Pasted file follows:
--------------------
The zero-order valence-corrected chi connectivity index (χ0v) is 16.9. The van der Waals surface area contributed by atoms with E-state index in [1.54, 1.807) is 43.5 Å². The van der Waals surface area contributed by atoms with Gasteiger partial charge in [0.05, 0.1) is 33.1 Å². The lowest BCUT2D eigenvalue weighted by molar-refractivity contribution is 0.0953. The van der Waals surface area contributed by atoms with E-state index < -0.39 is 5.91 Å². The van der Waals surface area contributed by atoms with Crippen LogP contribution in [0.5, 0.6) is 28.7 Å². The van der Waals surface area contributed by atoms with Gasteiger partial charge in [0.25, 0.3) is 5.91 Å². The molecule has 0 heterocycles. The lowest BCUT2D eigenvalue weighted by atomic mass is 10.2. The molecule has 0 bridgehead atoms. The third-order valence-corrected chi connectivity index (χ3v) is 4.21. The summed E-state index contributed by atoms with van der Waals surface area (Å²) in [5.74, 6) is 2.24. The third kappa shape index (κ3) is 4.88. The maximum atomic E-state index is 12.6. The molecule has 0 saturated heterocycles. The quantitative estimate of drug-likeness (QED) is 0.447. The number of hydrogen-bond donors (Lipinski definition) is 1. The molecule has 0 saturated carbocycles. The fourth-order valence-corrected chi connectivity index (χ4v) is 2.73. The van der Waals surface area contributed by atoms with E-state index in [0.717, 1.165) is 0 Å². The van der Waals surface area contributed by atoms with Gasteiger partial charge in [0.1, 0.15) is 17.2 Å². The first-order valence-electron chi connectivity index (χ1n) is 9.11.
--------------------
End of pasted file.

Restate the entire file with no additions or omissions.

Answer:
The zero-order valence-corrected chi connectivity index (χ0v) is 16.9. The van der Waals surface area contributed by atoms with E-state index in [1.54, 1.807) is 43.5 Å². The van der Waals surface area contributed by atoms with Gasteiger partial charge in [0.05, 0.1) is 33.1 Å². The lowest BCUT2D eigenvalue weighted by molar-refractivity contribution is 0.0953. The van der Waals surface area contributed by atoms with E-state index < -0.39 is 5.91 Å². The van der Waals surface area contributed by atoms with Crippen LogP contribution in [0.5, 0.6) is 28.7 Å². The van der Waals surface area contributed by atoms with Gasteiger partial charge in [0.25, 0.3) is 5.91 Å². The molecule has 0 heterocycles. The lowest BCUT2D eigenvalue weighted by atomic mass is 10.2. The molecule has 0 bridgehead atoms. The third-order valence-corrected chi connectivity index (χ3v) is 4.21. The summed E-state index contributed by atoms with van der Waals surface area (Å²) in [5.74, 6) is 2.24. The third kappa shape index (κ3) is 4.88. The maximum atomic E-state index is 12.6. The molecule has 0 saturated heterocycles. The quantitative estimate of drug-likeness (QED) is 0.447. The number of hydrogen-bond donors (Lipinski definition) is 1. The molecule has 0 saturated carbocycles. The fourth-order valence-corrected chi connectivity index (χ4v) is 2.73. The van der Waals surface area contributed by atoms with E-state index in [0.717, 1.165) is 0 Å². The van der Waals surface area contributed by atoms with Gasteiger partial charge in [0.1, 0.15) is 17.2 Å². The first-order valence-electron chi connectivity index (χ1n) is 9.11.